Lesson Learned from Investing in Various Ventures

I’ve been investing in various ventures since 2015. I do not invest alone, we invest as group. There are ups and downs. There are no failures, only lesson learned along the way. Risk is part of it and we continue to take more risks to venture.

Our goal is to make our money grow, make passive income and retire early. Most of us are OFW’s and looking forward for a life in the Philippines.

Up to this date, our group have ventured in more than 30 companies/farm in the Philippines with more than PHP 160 million investment. More than PHP 100 million of that funds are invested in Agriculture. We have a very diversified portfolio, investing in various opportunities all over Philippines.

Here’s some of the learnings I’ve made throughout this journey. Hope you learn something from it and won’t make same mistakes that we had.

1. Always look for new venture to invest with. Early 2015, we found a venture that is giving us 3% profit monthly. Contract is just few months. However, as we renew our contract, the profit drops from 2% then become 1% monthly. Most of the time, need lang naman nila ng investor during initial stage ng company nila. Once they already have the money to run their business, di na nila need ng investment natin. Same with a short term contract, renewal is subject to them. So you need to look for new ventures to park your money, otherwise you might end up spending it.

2. Take caution if you the owner of the business is in a relationshiop status. Chances are, pag naghiwalay sila, baka maapektuhan ang business venture. That’s what happened to one of our venture. Ng maghiwalay sila, napabayaan ang business. Preferably family or single person will do. Kung single naman, we make sure yong ka relationshiop is walang pakiaalam sa business.

3. Control of the business and decision making. Though we just invest our money, maganda pa rin if we have a say in decision making or at least kunin man lang yong side natin if may mga important decision silang gagawin. This is an important lesson we have from our 2 failed venture. Moving forward, nakikipag venture na lang kami from those na we can control or recommend something from the management. Yong tipong they will inform us muna and ask our opining if the move makes sense or for the good of the company. On that way, we can advise na rin and will not end up having bad decisions na ikakagulat namin.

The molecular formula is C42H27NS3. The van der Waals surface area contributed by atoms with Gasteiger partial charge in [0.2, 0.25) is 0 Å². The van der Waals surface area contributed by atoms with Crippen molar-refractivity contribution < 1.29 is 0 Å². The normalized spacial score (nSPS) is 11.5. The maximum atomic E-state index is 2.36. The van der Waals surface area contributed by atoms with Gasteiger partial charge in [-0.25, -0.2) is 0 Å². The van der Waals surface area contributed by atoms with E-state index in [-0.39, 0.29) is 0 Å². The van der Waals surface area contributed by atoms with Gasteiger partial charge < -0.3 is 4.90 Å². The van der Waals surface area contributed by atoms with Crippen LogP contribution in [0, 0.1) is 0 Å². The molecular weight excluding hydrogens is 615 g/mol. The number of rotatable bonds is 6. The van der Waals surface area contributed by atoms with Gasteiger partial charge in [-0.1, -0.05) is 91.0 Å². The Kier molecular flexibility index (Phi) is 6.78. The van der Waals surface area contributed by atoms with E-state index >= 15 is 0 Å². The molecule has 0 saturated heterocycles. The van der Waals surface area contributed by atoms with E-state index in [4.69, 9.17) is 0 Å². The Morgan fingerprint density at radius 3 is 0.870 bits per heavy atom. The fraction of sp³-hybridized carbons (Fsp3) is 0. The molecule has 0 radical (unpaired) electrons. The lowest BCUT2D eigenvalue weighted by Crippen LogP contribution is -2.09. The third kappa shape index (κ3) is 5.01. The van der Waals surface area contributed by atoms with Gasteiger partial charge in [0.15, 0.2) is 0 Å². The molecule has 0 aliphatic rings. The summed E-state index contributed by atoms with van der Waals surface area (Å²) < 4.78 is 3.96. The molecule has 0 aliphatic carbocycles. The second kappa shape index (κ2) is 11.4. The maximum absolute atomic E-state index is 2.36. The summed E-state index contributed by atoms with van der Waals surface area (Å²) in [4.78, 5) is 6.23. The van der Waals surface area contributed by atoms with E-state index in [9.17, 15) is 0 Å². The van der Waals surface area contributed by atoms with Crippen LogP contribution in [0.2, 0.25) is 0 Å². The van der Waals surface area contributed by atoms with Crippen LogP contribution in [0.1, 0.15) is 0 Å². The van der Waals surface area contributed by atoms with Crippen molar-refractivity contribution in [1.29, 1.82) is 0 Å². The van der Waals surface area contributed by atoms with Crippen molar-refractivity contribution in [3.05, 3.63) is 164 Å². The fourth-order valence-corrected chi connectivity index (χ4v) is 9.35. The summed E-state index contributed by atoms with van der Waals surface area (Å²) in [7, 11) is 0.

4. Under promise, over deliver. Sometimes, we get hyped by an investment kaya tayo nag iinvest. Malaki ang return, malaki ang kita. But once mag start na ang venture, we got frustrated kase it’s not what we expected. So moving forward pag nakita ko pa lang yong proposal and income projection, I’ll advice them to slash it. Kahit pa gaaano nila sabihan na very profitable ang venture kaya ganyan yong figures, I’ll still advice them to make it under promise. They can give bonus naman in future kung talagang profitable ang venture.

5. Don’t deal with newbies. Eto yong mga financially illiterate ika nga. Yong mga tipong sasali lang ng investement venture just for the sake na maka invest at mag grow yong pera nila, kase na hype sa projected income. Minsan papangutang pa yong pang invest. Walang emergency fund, walang insurance, walang proper knowledge. Sasakit lang ulo natin sa kanila. Since we are active in giving financial literacy event, alam ko na kung sino mga active members, yong risk appetite nila and yong capacity nila to be a co-investors. I’ve seen lots of them posting rant in facebook for a venture na nadelay lng ng payment or may konting issue.